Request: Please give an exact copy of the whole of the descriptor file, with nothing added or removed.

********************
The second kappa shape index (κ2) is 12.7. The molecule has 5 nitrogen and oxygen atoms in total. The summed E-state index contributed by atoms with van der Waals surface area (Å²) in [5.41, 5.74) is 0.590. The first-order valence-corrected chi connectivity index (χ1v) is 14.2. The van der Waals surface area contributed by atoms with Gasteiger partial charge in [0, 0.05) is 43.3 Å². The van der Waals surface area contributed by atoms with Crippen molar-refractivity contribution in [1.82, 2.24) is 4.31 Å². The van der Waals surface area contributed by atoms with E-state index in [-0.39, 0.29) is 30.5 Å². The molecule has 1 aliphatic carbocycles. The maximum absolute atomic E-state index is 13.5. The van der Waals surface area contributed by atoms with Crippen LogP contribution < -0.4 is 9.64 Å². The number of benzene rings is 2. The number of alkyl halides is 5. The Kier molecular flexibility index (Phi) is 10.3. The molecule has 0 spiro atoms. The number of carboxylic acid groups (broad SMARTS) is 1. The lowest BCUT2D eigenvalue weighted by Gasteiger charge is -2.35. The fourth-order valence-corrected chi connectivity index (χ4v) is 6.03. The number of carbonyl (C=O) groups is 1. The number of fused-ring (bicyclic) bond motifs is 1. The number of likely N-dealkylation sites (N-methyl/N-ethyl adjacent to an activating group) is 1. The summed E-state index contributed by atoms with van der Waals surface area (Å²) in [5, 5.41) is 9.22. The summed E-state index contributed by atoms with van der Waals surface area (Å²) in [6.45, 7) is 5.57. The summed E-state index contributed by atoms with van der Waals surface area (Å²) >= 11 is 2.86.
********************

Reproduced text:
The second kappa shape index (κ2) is 12.7. The molecule has 5 nitrogen and oxygen atoms in total. The summed E-state index contributed by atoms with van der Waals surface area (Å²) in [5.41, 5.74) is 0.590. The first-order valence-corrected chi connectivity index (χ1v) is 14.2. The van der Waals surface area contributed by atoms with Gasteiger partial charge in [0, 0.05) is 43.3 Å². The van der Waals surface area contributed by atoms with Crippen molar-refractivity contribution in [1.82, 2.24) is 4.31 Å². The van der Waals surface area contributed by atoms with E-state index in [-0.39, 0.29) is 30.5 Å². The molecule has 1 aliphatic carbocycles. The maximum absolute atomic E-state index is 13.5. The van der Waals surface area contributed by atoms with Crippen LogP contribution < -0.4 is 9.64 Å². The number of benzene rings is 2. The number of alkyl halides is 5. The Kier molecular flexibility index (Phi) is 10.3. The molecule has 0 spiro atoms. The number of carboxylic acid groups (broad SMARTS) is 1. The lowest BCUT2D eigenvalue weighted by Gasteiger charge is -2.35. The fourth-order valence-corrected chi connectivity index (χ4v) is 6.03. The number of carbonyl (C=O) groups is 1. The number of fused-ring (bicyclic) bond motifs is 1. The number of likely N-dealkylation sites (N-methyl/N-ethyl adjacent to an activating group) is 1. The summed E-state index contributed by atoms with van der Waals surface area (Å²) in [5, 5.41) is 9.22. The summed E-state index contributed by atoms with van der Waals surface area (Å²) in [6.45, 7) is 5.57. The summed E-state index contributed by atoms with van der Waals surface area (Å²) >= 11 is 2.86.